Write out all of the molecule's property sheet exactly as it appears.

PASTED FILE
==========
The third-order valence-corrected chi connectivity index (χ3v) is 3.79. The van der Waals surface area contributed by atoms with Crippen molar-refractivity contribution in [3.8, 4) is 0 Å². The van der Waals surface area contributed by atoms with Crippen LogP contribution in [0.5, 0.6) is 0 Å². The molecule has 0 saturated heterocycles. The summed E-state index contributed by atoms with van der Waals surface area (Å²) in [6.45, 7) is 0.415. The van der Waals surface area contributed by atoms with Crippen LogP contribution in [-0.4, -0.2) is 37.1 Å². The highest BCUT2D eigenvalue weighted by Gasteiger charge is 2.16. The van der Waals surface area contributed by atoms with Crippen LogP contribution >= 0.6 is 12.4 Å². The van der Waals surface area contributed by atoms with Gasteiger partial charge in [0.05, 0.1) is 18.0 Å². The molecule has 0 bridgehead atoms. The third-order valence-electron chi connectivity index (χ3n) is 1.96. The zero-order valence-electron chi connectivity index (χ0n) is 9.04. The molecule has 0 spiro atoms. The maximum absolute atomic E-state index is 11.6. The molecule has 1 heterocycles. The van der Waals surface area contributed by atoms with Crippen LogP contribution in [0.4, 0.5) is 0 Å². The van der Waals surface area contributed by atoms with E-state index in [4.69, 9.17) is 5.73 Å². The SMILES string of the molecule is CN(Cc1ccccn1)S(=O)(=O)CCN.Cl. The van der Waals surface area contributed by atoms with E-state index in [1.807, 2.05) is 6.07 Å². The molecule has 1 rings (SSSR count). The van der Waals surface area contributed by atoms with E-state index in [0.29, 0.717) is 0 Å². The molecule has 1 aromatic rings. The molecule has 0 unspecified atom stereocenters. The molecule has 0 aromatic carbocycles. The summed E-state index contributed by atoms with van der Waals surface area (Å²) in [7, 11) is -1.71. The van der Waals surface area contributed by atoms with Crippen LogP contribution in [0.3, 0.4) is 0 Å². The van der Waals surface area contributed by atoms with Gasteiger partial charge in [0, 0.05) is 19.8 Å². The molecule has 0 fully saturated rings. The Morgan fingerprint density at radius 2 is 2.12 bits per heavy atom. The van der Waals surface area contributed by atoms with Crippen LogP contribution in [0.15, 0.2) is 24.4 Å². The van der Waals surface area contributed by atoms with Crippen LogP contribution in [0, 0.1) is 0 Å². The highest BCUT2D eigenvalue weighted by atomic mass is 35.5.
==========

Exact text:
The third-order valence-corrected chi connectivity index (χ3v) is 3.79. The van der Waals surface area contributed by atoms with Crippen molar-refractivity contribution in [3.8, 4) is 0 Å². The van der Waals surface area contributed by atoms with Crippen LogP contribution in [0.5, 0.6) is 0 Å². The molecule has 0 saturated heterocycles. The summed E-state index contributed by atoms with van der Waals surface area (Å²) in [6.45, 7) is 0.415. The van der Waals surface area contributed by atoms with Crippen LogP contribution in [-0.4, -0.2) is 37.1 Å². The highest BCUT2D eigenvalue weighted by Gasteiger charge is 2.16. The van der Waals surface area contributed by atoms with Crippen LogP contribution >= 0.6 is 12.4 Å². The van der Waals surface area contributed by atoms with Gasteiger partial charge in [0.05, 0.1) is 18.0 Å². The molecule has 0 bridgehead atoms. The third-order valence-electron chi connectivity index (χ3n) is 1.96. The zero-order valence-electron chi connectivity index (χ0n) is 9.04. The molecule has 0 spiro atoms. The maximum absolute atomic E-state index is 11.6. The molecule has 1 heterocycles. The van der Waals surface area contributed by atoms with Crippen LogP contribution in [0.4, 0.5) is 0 Å². The van der Waals surface area contributed by atoms with E-state index in [4.69, 9.17) is 5.73 Å². The SMILES string of the molecule is CN(Cc1ccccn1)S(=O)(=O)CCN.Cl. The van der Waals surface area contributed by atoms with E-state index in [1.807, 2.05) is 6.07 Å². The molecule has 1 rings (SSSR count). The van der Waals surface area contributed by atoms with E-state index in [0.29, 0.717) is 0 Å². The molecule has 1 aromatic rings. The molecule has 0 unspecified atom stereocenters. The molecule has 0 aromatic carbocycles. The summed E-state index contributed by atoms with van der Waals surface area (Å²) in [7, 11) is -1.71. The van der Waals surface area contributed by atoms with Crippen LogP contribution in [0.3, 0.4) is 0 Å². The van der Waals surface area contributed by atoms with Gasteiger partial charge in [0, 0.05) is 19.8 Å². The molecule has 0 fully saturated rings. The Morgan fingerprint density at radius 2 is 2.12 bits per heavy atom. The van der Waals surface area contributed by atoms with Crippen LogP contribution in [0.15, 0.2) is 24.4 Å². The van der Waals surface area contributed by atoms with Crippen LogP contribution in [0, 0.1) is 0 Å². The highest BCUT2D eigenvalue weighted by atomic mass is 35.5.